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Drew Brown 

Resort communities and hotels have suffered the blows of the recession and are beginning to see the light of day. A panel of developers at ULI’s 2011 Spring Council Forum in Phoenix discussed just how this sector is faring and where the opportunities lie now. Drew Brown, chairman of DMB Associates asked the panel to what degree the resort sector is emerging from the recession. Chuck Cobb, CEO of Cobb Partners said that there is still a huge inventory of real estate and until it’s absorbed, there won’t be a recovery.

Kim Richards, president of the Athens Group, a hotel developer, said, “It’s site specific and region specific. In luxury hotels, no doubt there is a major recovery. It started with a few east coast cities—New York, Washington… the west coast and the Caribbean are lagging.” Francis Najafi, CEO of Pivotal Group countered, “On the ownership side, we’re in early recovery.”

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Jim Chaffin 

Jim Chaffin, chairman of Chaffin Light LLC, offered his insights. He said that there is so much supply that people lack the sense of urgency that was seen previously. And people want to look smart. They want purchases that are smart. That means smaller, more sustainable. They ask, “Will I use it? How much will I use it?” Studies have indicated that second home usage in the U.S. averages about 28 days per year. People are doing the math and see fractional ownership as a more sensible alternative to whole ownership.

Chaffin explained that market segmentation and differentiation are crucial in today’s market. Still, there are 77 million baby boomers. They are at their peak earning years. “Between the ages of 45 and 65 are the sweet spot” when people are most likely to buy second homes. The average buyer is 54 to 55 years old. “The largest number of this age group that has ever lived is alive now.” But people feel less wealthy and a second home no longer is viewed as an entitlement. People value relationships and wellness and seek experiences that enhance those. They seek a shared sense of values. It all comes down to the kind of experience a resort community can provide.

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Chuck Cobb 

Chaffin begins with the question, “Is it beautiful?” There are some constants that will always draw buyers: beauty, water, views, and weather. He is currently developing a resort community on Maryland’s eastern shore, within driving distance of several major metropolitan areas, with a total drive distance population of 14 million. Yes, the site is beautiful, and it includes a manor house that will be converted to a club house. The site is located on a river and will offer a wealth of recreational activities. The residential products being developed will include 60 residence club ownership units and 45 whole-ownership cottages.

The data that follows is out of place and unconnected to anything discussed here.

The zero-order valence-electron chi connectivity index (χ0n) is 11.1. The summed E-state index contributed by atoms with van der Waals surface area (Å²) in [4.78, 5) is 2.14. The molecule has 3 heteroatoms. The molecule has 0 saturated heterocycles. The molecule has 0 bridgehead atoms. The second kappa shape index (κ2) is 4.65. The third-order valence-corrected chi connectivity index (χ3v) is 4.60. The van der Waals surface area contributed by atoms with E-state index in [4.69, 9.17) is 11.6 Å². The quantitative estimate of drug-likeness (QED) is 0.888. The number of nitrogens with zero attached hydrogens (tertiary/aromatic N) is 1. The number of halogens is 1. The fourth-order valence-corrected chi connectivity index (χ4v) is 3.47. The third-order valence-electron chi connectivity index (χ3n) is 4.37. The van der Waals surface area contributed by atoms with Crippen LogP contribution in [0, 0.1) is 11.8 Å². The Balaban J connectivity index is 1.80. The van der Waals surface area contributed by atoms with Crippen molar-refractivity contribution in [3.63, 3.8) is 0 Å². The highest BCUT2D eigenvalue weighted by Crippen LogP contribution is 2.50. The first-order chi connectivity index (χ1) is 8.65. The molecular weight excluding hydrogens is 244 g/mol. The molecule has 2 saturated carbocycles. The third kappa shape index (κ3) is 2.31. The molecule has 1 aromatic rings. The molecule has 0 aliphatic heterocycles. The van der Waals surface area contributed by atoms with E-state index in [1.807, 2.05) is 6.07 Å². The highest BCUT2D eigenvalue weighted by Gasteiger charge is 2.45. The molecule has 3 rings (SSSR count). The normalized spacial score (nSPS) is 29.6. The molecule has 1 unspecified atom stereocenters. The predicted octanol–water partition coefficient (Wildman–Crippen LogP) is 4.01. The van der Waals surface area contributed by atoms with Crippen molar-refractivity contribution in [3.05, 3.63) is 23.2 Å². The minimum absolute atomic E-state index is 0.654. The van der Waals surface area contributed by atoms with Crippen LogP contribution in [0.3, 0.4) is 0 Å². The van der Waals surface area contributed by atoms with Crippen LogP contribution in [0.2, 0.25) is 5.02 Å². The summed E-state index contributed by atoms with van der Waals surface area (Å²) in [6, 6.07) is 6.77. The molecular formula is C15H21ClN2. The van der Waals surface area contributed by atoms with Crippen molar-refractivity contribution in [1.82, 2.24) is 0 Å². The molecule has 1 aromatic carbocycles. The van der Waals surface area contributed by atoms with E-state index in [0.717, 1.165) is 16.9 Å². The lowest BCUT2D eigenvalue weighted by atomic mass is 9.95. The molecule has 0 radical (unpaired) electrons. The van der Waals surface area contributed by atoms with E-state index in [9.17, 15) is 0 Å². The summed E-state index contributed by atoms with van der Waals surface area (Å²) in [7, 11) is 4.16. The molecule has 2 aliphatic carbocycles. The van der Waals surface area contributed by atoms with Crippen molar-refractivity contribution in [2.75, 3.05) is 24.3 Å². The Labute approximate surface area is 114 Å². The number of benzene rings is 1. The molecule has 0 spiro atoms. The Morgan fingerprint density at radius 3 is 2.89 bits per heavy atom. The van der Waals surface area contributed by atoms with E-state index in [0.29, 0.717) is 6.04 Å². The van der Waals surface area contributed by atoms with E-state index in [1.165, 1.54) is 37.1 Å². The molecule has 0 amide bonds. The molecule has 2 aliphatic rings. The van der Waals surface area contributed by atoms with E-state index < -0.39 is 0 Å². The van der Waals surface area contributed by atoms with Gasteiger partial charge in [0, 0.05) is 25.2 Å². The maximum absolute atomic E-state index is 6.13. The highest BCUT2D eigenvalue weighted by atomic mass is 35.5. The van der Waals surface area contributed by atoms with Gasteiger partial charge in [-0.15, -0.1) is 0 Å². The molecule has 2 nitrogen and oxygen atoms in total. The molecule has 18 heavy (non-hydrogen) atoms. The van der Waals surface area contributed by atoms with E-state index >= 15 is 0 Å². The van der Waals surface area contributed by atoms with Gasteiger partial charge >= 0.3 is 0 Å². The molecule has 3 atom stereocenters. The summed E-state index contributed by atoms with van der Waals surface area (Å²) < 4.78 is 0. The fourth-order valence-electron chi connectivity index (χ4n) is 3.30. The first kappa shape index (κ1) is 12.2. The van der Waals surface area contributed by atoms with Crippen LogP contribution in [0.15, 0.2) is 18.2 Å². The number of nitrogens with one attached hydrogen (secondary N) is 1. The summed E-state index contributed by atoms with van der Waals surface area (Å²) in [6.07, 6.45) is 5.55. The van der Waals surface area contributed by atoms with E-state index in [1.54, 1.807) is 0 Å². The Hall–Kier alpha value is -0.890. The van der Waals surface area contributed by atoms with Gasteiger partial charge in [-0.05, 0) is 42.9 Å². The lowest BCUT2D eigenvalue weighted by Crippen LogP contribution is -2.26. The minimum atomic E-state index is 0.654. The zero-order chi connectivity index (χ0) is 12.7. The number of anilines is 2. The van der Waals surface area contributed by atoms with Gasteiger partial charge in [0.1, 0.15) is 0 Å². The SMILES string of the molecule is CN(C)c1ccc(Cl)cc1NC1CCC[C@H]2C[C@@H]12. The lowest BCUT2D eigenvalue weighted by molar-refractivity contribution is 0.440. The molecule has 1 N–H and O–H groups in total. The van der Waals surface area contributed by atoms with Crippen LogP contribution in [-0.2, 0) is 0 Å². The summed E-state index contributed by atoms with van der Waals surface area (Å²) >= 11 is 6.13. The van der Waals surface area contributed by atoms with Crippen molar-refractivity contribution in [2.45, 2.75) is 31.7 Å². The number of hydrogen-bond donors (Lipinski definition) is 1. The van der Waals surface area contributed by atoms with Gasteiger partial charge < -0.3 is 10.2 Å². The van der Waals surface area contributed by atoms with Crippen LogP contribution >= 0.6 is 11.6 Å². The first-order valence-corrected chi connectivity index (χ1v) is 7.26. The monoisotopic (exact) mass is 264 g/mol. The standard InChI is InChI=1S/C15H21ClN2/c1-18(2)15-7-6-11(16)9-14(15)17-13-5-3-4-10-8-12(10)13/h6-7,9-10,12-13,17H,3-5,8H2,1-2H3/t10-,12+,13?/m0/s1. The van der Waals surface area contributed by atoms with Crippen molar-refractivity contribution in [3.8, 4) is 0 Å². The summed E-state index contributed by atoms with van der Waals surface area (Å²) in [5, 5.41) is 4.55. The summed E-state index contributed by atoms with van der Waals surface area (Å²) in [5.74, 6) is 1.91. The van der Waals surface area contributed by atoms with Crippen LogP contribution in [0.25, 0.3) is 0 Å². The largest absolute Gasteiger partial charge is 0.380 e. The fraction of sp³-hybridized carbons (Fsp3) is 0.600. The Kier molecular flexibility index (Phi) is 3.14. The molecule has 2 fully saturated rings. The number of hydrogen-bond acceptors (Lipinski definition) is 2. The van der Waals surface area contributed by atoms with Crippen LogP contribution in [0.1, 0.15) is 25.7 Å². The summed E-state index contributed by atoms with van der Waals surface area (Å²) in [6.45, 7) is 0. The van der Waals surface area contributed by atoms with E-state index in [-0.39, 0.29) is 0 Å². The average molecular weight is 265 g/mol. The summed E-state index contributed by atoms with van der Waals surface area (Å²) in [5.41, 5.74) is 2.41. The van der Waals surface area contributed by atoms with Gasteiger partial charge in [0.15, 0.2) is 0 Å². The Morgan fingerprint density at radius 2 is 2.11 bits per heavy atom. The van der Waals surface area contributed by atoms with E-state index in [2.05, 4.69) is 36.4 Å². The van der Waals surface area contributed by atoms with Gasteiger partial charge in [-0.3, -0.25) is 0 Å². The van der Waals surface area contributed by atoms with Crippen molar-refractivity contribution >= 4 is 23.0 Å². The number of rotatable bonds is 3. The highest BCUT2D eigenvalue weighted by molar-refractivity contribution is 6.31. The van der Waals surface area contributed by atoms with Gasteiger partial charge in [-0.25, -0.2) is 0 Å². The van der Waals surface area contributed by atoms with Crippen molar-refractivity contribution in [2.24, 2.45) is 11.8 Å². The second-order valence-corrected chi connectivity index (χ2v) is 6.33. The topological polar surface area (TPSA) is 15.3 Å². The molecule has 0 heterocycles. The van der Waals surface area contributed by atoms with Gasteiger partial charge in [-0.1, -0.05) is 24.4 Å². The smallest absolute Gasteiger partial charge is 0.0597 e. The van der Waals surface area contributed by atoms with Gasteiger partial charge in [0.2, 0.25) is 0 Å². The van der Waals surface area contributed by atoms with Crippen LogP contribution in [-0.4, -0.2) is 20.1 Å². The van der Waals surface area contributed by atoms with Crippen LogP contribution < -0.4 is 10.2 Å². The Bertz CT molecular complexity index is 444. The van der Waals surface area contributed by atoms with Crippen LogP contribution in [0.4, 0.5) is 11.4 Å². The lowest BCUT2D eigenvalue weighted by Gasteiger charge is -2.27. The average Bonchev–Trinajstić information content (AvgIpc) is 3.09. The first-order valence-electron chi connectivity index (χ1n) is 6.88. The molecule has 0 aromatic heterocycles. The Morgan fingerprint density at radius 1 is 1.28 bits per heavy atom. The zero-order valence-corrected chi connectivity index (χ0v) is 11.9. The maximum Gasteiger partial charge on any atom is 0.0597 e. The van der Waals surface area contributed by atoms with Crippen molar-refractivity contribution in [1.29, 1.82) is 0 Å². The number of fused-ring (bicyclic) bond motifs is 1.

Cobb said that the private residence club component of Chaffin’s project is a critical element for the success of the project. The location is also key to its success. Increasingly, resort community developers prefer sites that are close to major metropolitan areas so that they are within a short drive of large numbers of potential buyers and renters.

Renters are another topic of discussion. Owners increasingly offer their units for rent during part of the year so if the development offers a robust rental program that justifies the cost, people are more likely to buy. A reliable exit strategy, or resale program is also important.

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Kim Richards

The panel agreed that a new trend is urban recreational communities. In the last five years, more money has been spent on cultural experiences than sporting events. This points to an urban context. East-West Partners’ downtown Denver communities are an example of the success that can be achieved with this kind of focus. Other desirable places for such communities include college towns like Charlottesville, Virginia, and historic cities like Charleston, South Carolina.

The national political climate has its implications. Francis Najafi cited questionable public policy and lack of consensus regarding the nation’s $14 trillion federal deficit. If political leaders don’t come together and address this crisis, it will be impossible to plan ahead. Cobb pointed out that the likely result will be inflation and higher interest rates, which aren’t necessarily a bad thing for developers who take advantage of the bargains available today.

When asked what “big ideas” they could offer, Chaffin said, “We have to view the market differently. It’s about the experience, not the real estate. The buyer wants to know what life will be like. It’s important to create a happy place.” Brown added that developers need a way to tell buyers what they’re getting.

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Francis Najafi 

Najafi said that while today’s buyers haven’t changed demographically, their wealth has changed. They’re more concerned with getting value. From the developer’s perspective, it is beneficial to develop in a proven destination with major amenities already in place. It can be too costly to begin from scratch.

Richards believes that part of the creative aspect of being a developer is being the exception to the rule.

Cobb said this is the time to prepare for the rebound. Developers should identify opportunities to purchase property at today’s discounted prices. Chaffin said that the best years he and his partner ever had were the 3 years following each recession.